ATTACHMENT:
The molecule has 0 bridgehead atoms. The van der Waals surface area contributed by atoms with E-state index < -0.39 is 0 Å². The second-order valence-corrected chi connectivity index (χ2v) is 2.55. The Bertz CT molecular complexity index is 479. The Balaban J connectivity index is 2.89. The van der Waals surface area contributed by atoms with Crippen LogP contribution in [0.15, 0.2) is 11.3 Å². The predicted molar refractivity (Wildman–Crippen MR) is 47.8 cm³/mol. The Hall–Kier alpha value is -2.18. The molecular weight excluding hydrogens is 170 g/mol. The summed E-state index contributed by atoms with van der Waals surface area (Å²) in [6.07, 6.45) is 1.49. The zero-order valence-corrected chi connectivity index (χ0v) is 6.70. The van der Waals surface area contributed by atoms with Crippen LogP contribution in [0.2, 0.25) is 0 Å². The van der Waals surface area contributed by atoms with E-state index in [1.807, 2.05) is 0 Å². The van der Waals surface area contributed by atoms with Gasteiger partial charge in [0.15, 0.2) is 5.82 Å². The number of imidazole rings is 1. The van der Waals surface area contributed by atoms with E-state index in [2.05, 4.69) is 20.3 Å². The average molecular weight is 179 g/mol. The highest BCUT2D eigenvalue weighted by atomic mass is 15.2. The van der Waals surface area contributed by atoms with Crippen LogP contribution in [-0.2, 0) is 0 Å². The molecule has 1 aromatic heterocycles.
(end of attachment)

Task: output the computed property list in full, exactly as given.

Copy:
The molecule has 0 bridgehead atoms. The van der Waals surface area contributed by atoms with E-state index < -0.39 is 0 Å². The second-order valence-corrected chi connectivity index (χ2v) is 2.55. The Bertz CT molecular complexity index is 479. The Balaban J connectivity index is 2.89. The van der Waals surface area contributed by atoms with Crippen LogP contribution in [0.15, 0.2) is 11.3 Å². The predicted molar refractivity (Wildman–Crippen MR) is 47.8 cm³/mol. The Hall–Kier alpha value is -2.18. The molecular weight excluding hydrogens is 170 g/mol. The summed E-state index contributed by atoms with van der Waals surface area (Å²) in [6.07, 6.45) is 1.49. The zero-order valence-corrected chi connectivity index (χ0v) is 6.70. The van der Waals surface area contributed by atoms with Crippen LogP contribution in [0.2, 0.25) is 0 Å². The van der Waals surface area contributed by atoms with E-state index in [1.807, 2.05) is 0 Å². The van der Waals surface area contributed by atoms with Gasteiger partial charge in [0.15, 0.2) is 5.82 Å². The number of imidazole rings is 1. The van der Waals surface area contributed by atoms with E-state index in [2.05, 4.69) is 20.3 Å². The average molecular weight is 179 g/mol. The highest BCUT2D eigenvalue weighted by atomic mass is 15.2. The van der Waals surface area contributed by atoms with Crippen LogP contribution in [-0.2, 0) is 0 Å². The molecule has 1 aromatic heterocycles.